1957: Military and police personnel at scene of the crash of a Douglas DC-7B transport on the grounds of Pacoima Congregational Church, adjacent to Pacoima Junior High School.
(Larry Sharkey / Los Angeles Times)


-- Three back-to-back winter storms will hit Southern California today through the weekend, bringing the potential for heavy rain along with a chance of debris flows and flooding in fire-ravaged areas.

-- Now that L.A. Mayor Eric Garcetti has said he won’t run for president in 2020, a long list of issues awaits him at home. The homelessness crisis is No. 1.

-- December home sales plunged in Southern California to the lowest level since 2007, while prices barely rose.

-- For the first time in 15 years, the number of would-be freshmen applying to the University of California has dropped.


-- When Dr. Ruth Westheimer was first asked if she wanted to be the subject of a documentary, her answer was: Absolutely not. Here’s why she changed her mind — and now would like to see the film get an Oscar nomination.

-- Gina Rodriguez is busy planning a wedding, saying goodbye to the TV show “Jane the Virgin” and headlining the remake of “Miss Bala,” which she hopes performs well enough to lead to more Latino-fronted films.

-- Chicago police investigating an attack on actor Jussie Smollett have released photos of people they would like to question.

-- James Ingram, who has died at 66, sang about love not as fantasy but as lived reality.


-- A blast of polar air enveloped much of the Midwest, causing at least eight deaths, closing schools and businesses and straining infrastructure. Still, some Midwesterners felt compelled to throw boiling water in the freezing air and post videos of the result.

-- After the deadly collapse of a dam in Brazil, families are searching for loved ones using garden tools and their hands.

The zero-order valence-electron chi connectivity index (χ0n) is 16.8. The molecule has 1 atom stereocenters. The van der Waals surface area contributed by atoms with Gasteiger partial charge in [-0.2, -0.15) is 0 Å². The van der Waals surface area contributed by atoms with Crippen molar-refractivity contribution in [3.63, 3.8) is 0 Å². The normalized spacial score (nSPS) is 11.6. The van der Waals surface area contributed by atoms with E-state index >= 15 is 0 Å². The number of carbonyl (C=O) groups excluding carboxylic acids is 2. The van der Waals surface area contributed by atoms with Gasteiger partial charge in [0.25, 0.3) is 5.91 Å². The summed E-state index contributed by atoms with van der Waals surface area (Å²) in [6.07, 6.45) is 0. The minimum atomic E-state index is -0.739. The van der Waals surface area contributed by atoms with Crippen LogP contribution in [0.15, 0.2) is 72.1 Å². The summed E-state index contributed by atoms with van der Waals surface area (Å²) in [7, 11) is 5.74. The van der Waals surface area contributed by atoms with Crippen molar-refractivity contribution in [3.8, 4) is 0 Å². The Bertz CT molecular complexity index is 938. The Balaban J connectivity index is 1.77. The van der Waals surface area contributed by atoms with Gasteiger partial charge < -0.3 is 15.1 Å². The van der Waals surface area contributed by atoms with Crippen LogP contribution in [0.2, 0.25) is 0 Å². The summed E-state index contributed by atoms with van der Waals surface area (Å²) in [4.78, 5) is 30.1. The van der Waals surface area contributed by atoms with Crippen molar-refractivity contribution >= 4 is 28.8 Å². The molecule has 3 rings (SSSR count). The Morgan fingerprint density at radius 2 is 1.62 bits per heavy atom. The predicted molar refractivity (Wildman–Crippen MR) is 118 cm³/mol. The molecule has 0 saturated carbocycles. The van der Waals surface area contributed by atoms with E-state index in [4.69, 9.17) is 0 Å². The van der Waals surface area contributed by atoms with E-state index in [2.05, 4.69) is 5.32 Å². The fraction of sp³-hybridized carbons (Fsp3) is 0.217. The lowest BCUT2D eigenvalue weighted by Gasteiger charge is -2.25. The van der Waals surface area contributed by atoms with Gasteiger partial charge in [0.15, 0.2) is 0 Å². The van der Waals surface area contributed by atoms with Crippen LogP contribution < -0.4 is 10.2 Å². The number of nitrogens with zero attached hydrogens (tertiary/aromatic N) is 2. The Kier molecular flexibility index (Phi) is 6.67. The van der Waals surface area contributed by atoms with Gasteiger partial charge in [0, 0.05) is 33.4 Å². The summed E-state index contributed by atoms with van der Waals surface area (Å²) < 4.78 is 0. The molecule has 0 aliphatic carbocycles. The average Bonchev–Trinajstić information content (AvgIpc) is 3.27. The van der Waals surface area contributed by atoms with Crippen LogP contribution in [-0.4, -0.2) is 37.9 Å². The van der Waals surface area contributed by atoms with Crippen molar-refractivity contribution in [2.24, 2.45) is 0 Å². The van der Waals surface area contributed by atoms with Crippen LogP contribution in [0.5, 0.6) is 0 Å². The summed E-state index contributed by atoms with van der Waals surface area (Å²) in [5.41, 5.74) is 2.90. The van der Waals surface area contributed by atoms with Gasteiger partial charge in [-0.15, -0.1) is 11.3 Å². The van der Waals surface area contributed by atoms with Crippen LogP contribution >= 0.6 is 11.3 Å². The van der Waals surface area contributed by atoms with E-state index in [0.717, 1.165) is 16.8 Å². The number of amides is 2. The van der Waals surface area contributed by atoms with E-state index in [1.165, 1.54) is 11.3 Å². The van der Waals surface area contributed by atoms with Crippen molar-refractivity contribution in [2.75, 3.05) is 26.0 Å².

-- A rights lawyer says Egypt has rounded up at least six activists in a wave of arrests coinciding with the anniversary of the 2011 “Arab Spring” uprising.

-- “Lambaggedon”? Some British ranchers worry they may have to sell the farm if a no-deal Brexit ends free trade with the European Union.

-- In Tehran, the fur is flying over a ban on dogs in public places.


-- Tesla’s chief financial officer has quit, as Chief Executive Elon Musk is addressing demand questions for the Model 3.

-- The Federal Reserve’s pause in interest rate increases has formally begun. It expressed new concerns about the strength of the U.S. economy.


-- The Rams’ Quinton Peron and Napoleon Jinnies, the first male cheerleaders in the history of the NFL, will become the first male cheerleaders in the history of the Super Bowl on Sunday.

-- The Lakers’ Kyle Kuzma has some things to say about those trade rumors. Meanwhile, LeBron James is listed as still out against the Clippers tonight.


-- Who needs to go “back to school”? Maybe, just maybe, it’s Trump and not his advisors.

-- The myth of the shrinking middle class: Economist Brad Schiller makes his case.


-- Could U.S. intervention in Venezuela be the thing that saves President Nicolas Maduro? (Foreign Policy)

-- Why Apple is doing battle with Facebook this week. (The Verge)

-- Today is the 100th anniversary of Jackie Robinson’s birthday. His daughter says it’s a time to celebrate, agitate and educate. (The Undefeated)


Arezou Appel, a chiropractor and acupuncture herbalist, fled her native Iran for the U.S. seven years after the revolution and taught herself how to bake by watching the Food Network and reading cookbooks. Today, she sells cookies at her own bakery. In a gas station. But not just any gas station — one with an ultramodern design in Cheviot Hills.